> While Linux may be a competitor in spirit, Solaris and HPUX
> are far more realistic competitors *today* in that they
> directly take away NT sales, especially in the server room.

And Linux doesn't? You need to check around more. Linux eats NT's
lunch for a lot of small shops out there and a number of large ones.

> However, despite this, customers told MS they wanted
> IE for the platforms they have in their shops, hence
> the solaris and HPUX versions. Linux just doesn't exist
> in the same numbers in big business at this point...

I disagree but I won't produce hard numbers at this point. Linux has
quite a number of notable endorsements (Mexico and China's 'official
OS', quickly growing use in schools, etc.) but desktop usage is hard to
measure. I'll point out the obvious: Any comparison to licenses shipped
or bought is extremely misleading. These overrepresent MS Windows by a
fair margin (my guess is at least 25%) and don't take into account
upgrades, replacements, etc. Linux sales numbers are a small fraction
of what actually gets used, minus a similar replacement problem.

Old stories like this make it clear that NT's not being excepted blindly
everywhere (although it gets an easy by too often):

The last percentage numbers I heard more than a year ago put Linux at 6%
of the desktop market. Mac only had 5% or so.

Although weighted strongly by buying power, I doubt if the HPUX and
Solaris desktops are nearly as numerous as Linux now. If you subtract
government, finance, and heavy engineering they would be dwarfed.

Certain product numbers, if they were public, would shed some useful
light on this. Some reliable, but small, percentage of Linux desktops
will have things like: Star Office, VMWare (who can barely keep up with
their sales), AIM, Corel Draw/Paint/WordPerfect8, Acrobat, RealPlayer,
Macromedia/Flash, etc.

> Anyway, maybe when good old AOL which owns sweet netscape
> ports their applications to Linux, and decides those
> customers are worth catering to on the desktop...

See all the press releases about AOL+Linux, especially the recent
description of the AOL Set Top box.

> >Netscape will never go away completely and at some point should start
> >making a comeback.
> Why do you assume it *should* make a comeback?

MONOPOLY, open source control of a crucial platform, etc.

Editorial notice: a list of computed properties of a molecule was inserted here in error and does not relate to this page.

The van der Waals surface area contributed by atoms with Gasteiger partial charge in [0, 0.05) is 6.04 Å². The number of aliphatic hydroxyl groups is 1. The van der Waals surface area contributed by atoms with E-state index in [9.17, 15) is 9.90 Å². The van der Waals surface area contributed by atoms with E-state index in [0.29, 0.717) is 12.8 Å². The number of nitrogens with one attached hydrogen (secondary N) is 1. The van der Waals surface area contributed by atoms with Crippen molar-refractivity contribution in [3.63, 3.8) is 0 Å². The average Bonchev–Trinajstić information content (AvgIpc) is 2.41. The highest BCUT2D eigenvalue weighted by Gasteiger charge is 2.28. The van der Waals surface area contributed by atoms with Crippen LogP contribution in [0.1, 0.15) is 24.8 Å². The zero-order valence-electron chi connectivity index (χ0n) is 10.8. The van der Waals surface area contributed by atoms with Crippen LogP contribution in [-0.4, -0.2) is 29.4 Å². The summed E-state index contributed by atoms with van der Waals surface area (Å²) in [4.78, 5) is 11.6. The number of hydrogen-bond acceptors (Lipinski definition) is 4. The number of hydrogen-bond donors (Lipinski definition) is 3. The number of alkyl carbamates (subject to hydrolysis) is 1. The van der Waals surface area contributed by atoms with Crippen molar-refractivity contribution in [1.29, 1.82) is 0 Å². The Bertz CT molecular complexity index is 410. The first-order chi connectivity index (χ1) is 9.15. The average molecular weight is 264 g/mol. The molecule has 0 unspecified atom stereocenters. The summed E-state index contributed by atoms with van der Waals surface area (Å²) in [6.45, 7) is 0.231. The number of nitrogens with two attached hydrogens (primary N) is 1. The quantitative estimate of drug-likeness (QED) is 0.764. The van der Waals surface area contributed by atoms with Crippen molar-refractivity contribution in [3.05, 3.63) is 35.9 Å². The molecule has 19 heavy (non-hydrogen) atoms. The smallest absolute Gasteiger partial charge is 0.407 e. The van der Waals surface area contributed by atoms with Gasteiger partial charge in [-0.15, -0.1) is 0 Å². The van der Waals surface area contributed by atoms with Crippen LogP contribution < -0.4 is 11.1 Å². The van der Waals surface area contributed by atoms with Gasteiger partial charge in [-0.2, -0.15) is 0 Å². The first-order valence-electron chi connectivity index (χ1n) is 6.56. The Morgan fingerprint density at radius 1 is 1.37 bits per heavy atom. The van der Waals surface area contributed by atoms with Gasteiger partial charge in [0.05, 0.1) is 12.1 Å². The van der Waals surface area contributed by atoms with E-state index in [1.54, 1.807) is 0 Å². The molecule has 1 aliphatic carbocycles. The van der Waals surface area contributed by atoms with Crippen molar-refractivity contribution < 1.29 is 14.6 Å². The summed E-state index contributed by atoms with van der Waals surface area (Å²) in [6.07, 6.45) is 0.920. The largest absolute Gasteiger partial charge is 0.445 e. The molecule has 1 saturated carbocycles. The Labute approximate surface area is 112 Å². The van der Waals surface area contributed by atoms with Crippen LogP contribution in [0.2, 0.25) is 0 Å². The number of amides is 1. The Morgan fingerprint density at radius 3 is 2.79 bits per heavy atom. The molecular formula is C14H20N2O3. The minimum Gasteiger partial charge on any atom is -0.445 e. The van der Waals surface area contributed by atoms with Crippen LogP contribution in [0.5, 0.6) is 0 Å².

> Based on what? No one seems
> to really be maintaining it with any gusto. As the comments on
> this thread have said, the web site developers and the user
> demand such eye candy, random proprietary plugin support,
> flash, "extra" stuff like toolbars, favorites, e-mail, etc..
> Who is working on those for Netscape/Mozilla???
> Sure, there are some people at mozilla chugging along, but
> frankly, they cant keep up with Microsoft, or opera, which both actually
> has a much smaller team than the "huge open source community at mozilla".

Mozilla was big and complicated. That's what abated a lot of
enthusiasm. With Netscape 6, it's back in the ball game as it mainly
needs optimization now.

Also, it's actually possible to run a number of those plugins in
Intel/Linux with a little work. Linux can be made to load Win32 DLL's
in some cases. Someone may decide to pull this off.

> People will switch to Mozilla when it gives real customers
> (not standards purist ) what they really want.
> It also has to give more of that they want, by a nontrivial
> amount, to warrant a consumers effort to switch.
> (move bookmarks, shortcut links, email if they use it,
> download it, get familiar with the UI)
> Im a business moron, but I know that
> for a product to displace an existing one, it needs to offer
> a *lot* more, it cant be just equal and it cant 'just keep up'.
> At this point, Mozilla isnt even keeping up...
> They've got a long way to go before they are actually
> even doing that, much less leading in hopes of displacing IE..
> So, with the possible exception of disabled web viewers,
> all these religious zealots, standards wonks (I've been one too),
> IE is evil, anti-DHTML, keep the web simple whiners, and
> especially the Web Standards Project people, can
> take their noise somewhere else and fuck off.


Stephen D. Williams
43392 Wayside Cir,Ashburn,VA 20147-4622 703-724-0118W 703-995-0407Fax 

This archive was generated by hypermail 2b29 : Fri Apr 27 2001 - 23:14:58 PDT